The combination of conduit 10 and nozzle 12 delivers one of the concentrically aligned solution feeds to mixing zone 30. Duct 20 delivers the other of the concentrically aligned solution feeds to mixing zone 30. Control valve 14 regulates the velocity of the solution flowing to nozzle 12. Control valve 28 regulates the velocity of the solution flowing through a portion of upline section 22, thence into elbow section 26 and around a portion of the exterior of nozzle 12 disposed within elbow section 26, and then into vertical downline section 24 which defines mixing zone 30. In the preferred form depicted control valves 14 and 28 are electrically or pneumatically operated valves adapted to be operatively connected to, and to be automatically controlled by, computer 50 adapted to receive input signals from sensors such as flow meters (not shown) disposed upline from conduit 10 and duct 20, and to regulate the flows in conduit 10 and in duct 20 so as to maintain a preselected ratio of silicon to aluminum in the feeds being delivered to mixing zone 30. Thus computer 50 serves as a ratio controller that adjusts stream flows to achieve a desired preselected Si/Al ratio. Si/Al atom ratios ranging from about 0.1 to about 1.1 can be utilized depending upon the product being produced, but ratios near 1.0 are preferred. The details of such computerized control of liquid flows are well known to those of ordinary skill in the art. The ratio of the nozzle outside diameter to the inside diameter of downline section 24 can be any value less than 0.8 but preferably is about 0.5. The spray end or tip of the nozzle can be reduced to a diameter up to ⅙ of the outside diameter of the body of nozzle 12. As depicted, the spray end or tip of nozzle 12 extends at least to a point lying in a first horizontal plane above and parallel to a second horizontal plane in which the opening to the reactor lies. These planes are perpendicular or substantially perpendicular to vertical downline section 24. Nozzle 12 injects the solution from conduit 10 into mixing zone 30 at a substantially higher velocity that the velocity of the plug flow of solution entering mixing zone 30 from elbow section 26. As these solutions come together in mixing zone 30 a precrystallization mixture is formed through interaction between the sodium silicate and the alkali metal aluminate. The spray pattern itself emanating from the tip of nozzle 12 can be of any suitable pattern which provides thorough intimate mixing of the two solutions and the precrystallization mixture being formed within mixing zone 30. Preferably, the force of this spray pattern should penetrate into the contents of mixing zone to a suitable depth to ensure thorough mixing of the mixture within mixing zone 30.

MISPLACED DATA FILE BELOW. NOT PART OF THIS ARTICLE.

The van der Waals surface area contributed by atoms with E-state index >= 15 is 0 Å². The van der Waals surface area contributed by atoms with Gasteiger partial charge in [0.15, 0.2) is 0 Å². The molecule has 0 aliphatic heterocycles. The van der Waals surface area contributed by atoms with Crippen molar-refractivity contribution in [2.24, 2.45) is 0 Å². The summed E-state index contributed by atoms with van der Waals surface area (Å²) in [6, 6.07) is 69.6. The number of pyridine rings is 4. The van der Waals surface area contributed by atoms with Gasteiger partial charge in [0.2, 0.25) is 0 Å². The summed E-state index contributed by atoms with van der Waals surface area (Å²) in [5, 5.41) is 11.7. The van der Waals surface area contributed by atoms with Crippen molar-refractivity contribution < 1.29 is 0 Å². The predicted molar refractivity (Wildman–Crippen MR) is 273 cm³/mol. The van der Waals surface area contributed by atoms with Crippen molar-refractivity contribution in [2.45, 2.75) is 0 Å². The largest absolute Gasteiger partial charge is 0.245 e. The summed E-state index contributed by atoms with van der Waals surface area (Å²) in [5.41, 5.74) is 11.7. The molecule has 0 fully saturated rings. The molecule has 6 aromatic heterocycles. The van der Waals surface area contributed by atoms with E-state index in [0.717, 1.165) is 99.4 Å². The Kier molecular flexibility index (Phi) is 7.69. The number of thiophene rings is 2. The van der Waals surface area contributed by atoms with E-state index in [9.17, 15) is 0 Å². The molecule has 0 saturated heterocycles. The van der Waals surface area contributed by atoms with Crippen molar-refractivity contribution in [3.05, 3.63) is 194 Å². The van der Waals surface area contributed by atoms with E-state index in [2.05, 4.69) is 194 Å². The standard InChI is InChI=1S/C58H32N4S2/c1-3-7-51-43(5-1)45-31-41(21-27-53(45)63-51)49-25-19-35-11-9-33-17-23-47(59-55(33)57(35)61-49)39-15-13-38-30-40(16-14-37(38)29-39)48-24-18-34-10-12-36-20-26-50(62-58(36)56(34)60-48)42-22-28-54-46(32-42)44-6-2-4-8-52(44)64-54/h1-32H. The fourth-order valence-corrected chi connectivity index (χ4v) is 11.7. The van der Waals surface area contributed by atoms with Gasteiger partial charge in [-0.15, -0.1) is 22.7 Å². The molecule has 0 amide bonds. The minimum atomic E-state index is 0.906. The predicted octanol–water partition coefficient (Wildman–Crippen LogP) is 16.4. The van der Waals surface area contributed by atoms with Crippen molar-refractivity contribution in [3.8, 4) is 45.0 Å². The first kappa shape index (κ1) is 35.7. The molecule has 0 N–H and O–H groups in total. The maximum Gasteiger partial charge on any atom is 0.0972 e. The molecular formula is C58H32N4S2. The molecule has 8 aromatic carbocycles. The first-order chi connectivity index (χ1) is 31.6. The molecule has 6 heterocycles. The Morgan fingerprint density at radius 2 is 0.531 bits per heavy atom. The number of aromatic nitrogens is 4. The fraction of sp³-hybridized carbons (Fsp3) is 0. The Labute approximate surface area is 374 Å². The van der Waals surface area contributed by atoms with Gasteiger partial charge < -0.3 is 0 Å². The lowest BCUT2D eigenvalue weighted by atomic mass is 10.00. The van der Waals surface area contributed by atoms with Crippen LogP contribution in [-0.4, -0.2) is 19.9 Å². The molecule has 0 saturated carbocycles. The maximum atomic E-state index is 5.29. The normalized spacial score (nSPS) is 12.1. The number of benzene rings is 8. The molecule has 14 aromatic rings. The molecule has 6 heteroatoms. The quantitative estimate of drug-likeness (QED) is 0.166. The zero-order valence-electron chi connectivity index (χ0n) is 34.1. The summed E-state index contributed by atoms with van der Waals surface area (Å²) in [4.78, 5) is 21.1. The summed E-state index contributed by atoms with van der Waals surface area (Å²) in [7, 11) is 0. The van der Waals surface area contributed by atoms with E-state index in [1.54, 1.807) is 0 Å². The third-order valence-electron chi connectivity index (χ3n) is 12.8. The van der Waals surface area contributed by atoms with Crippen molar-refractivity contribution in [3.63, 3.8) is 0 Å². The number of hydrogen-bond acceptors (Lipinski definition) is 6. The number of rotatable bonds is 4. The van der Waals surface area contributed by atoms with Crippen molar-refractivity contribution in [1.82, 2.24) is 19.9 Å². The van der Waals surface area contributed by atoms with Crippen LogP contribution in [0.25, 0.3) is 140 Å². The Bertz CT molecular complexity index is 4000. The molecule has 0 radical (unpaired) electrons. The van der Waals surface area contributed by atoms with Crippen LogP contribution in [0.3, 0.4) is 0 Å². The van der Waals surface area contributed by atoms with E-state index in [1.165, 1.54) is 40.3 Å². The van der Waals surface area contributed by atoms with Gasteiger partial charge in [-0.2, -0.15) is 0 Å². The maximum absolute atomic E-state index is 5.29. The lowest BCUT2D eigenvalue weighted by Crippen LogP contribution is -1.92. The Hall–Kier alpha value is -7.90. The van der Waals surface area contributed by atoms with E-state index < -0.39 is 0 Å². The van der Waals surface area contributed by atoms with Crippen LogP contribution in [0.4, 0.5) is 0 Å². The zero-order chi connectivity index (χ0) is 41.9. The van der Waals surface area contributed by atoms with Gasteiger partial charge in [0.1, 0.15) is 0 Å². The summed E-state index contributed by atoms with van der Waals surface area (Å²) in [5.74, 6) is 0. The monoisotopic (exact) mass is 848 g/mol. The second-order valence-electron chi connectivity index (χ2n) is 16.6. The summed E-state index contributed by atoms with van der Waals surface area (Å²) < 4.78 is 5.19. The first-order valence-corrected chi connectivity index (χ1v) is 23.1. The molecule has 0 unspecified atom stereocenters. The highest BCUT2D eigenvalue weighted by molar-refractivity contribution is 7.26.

One of the raw materials, preferably sodium silicate, enters the mixing zone through control valve 14 and nozzle 12. The other raw material, preferably an alkali metal aluminate, which preferably is potassium aluminate and more preferably sodium aluminate, enters mixing zone 30 via a portion of upline section 22, and elbow section 26. Both such raw material solutions are fed by forced flow means such as pumps or a source of high pressure gas (not shown) which typically are disposed respectively upline relative to conduct 10 and upline relative to upline section 22. It will be seen that nozzle 12 is positioned in a coaxial fashion (concentrically) with both downline section 24 and the entrance to the reactor such as at reactor flange 40 (as shown).